In early October, the Request Tracker (RT) users group met in the newly renovated Engineering Room 023 for an informative session on RT’s upcoming features and overall integration within UMBC. Over 35 people from various departments attended the lunch and learn and an effective practices interactive panel provided key insight into RT’s best uses.
The panel consisted of Kena Jackson of Enrollment Management, Shahid Mokal from the College of Arts, Humanities, and Social Sciences (CAHSS), Ken Schreihofer from Student Affairs, and Brian Thompson from the Office of General Counsel (OGC).
Starting off the session, Joe Kirby, Assistant VP of DoIT, gave a brief overview of upcoming features for RT version 4.4. The new version will offer selectable multiple files, drag and drop attachments, and inline previews for certain file types like images. For a complete list of upcoming changes, check out the release notes here.
Image shows Joe Kirby, Assistant VP of DoIT, walking the RT users group through the upcoming features of RT version 4.4
Andrea Mocko then gave a presentation on campus use of RT based on the FY 16 User Support. In short, the department of Academic Affairs has the highest use of RT by division and the top referring sites and the volume of TSC phone calls has gone down significantly. For a more complete picture, you can check out the FY 16 Review here.
“There would be people stopping at the desk for on the cuff technical support.”
The panel then went through what it was like implementing RT into their respective departments, starting with what the initial problem was before implementing RT.
Jackson described life before RT as challenging and the inability to keep track of everything was not ideal with their goal of providing excellent customer service. “There would be people stopping at the desk for on the cuff technical support.” said Jackson.
Image shows Andrea Mocko, head of the TSC, giving a brief overview of campus support with RT
Shahid had similar problems to Jackson. Schreihofer ran into workflow problems, and wanted to be consistent and automated every time when responding to a ticket. Thompson had no central way of receiving or tracking incoming tickets.
These were all major issues the panelists described, until they remedied it by implementing RT into their departments.
RT will be 8 years old on February 23, 2017. Kirby said “I have realized over the years it was not me getting [users] to buy in, but rather [users] sharing their needs and willingness to work with us.”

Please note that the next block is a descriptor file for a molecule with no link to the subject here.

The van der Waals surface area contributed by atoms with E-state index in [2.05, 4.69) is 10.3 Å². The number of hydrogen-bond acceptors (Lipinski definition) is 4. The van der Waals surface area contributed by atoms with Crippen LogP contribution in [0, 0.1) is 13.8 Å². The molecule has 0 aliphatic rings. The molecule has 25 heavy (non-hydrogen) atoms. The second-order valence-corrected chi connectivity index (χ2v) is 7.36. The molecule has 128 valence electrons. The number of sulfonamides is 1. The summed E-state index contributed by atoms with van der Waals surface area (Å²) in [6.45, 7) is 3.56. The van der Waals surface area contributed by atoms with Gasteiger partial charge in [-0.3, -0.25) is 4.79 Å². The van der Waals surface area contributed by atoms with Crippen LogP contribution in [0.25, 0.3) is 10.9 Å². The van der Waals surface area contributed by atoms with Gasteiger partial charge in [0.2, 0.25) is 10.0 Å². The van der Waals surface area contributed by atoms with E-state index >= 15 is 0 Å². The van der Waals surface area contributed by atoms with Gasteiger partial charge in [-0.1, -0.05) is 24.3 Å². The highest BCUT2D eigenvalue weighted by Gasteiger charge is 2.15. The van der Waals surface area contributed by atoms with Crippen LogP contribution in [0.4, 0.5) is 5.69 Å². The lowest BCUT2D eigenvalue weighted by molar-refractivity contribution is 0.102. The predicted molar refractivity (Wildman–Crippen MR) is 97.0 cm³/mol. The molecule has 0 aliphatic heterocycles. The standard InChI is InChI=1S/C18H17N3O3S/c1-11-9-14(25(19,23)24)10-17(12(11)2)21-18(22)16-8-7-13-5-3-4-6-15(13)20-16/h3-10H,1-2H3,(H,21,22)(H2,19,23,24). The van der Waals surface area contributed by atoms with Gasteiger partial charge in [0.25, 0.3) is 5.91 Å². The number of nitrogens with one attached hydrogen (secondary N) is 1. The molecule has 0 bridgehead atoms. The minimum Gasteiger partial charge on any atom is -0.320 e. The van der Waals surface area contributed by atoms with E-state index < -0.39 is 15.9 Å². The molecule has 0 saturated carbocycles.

“RT does all the heavy lifting, and gets it done.”
You can see this type of collaboration with all of the panelists who attended the lunch and learn. Each one of them found ways to integrate RT into their department, and customize it to suit their needs.
Schreihofer for example looked into canned responses for web forms, which would then go on to be implemented in the Technology Support Center (TSC). “RT does all the heavy lifting, and gets it done.” said Schreihofer
“Other universities point to what we have and say ‘I want that’”
Thompson implemented RT as a way to replace paper processes within his department as well as improving workflow within the OGC. You can check out more about Thompson’s implementations here. After implementing RT, Thompson says he gets several questions from institutions outside of UMBC. “Other Universities point to what we have and say ‘I want that’” said Thompson.
One of Kirby’s favorite quotes that describes RT and implementing it at UMBC comes from computer scientist and Navy Rear Admiral Grace Hopper, who said “The most dangerous phrase in our language is ‘We’ve always done it that way.’”
For more about RT and upcoming users group meetings, you can follow the myUMBC RT group here. Contact Joe Kirby to talk about implementing RT in your department.
You can also view a quick 3 minute video on new features coming to RT here.
Be sure to check out DoIT’s extensive FAQs on RT here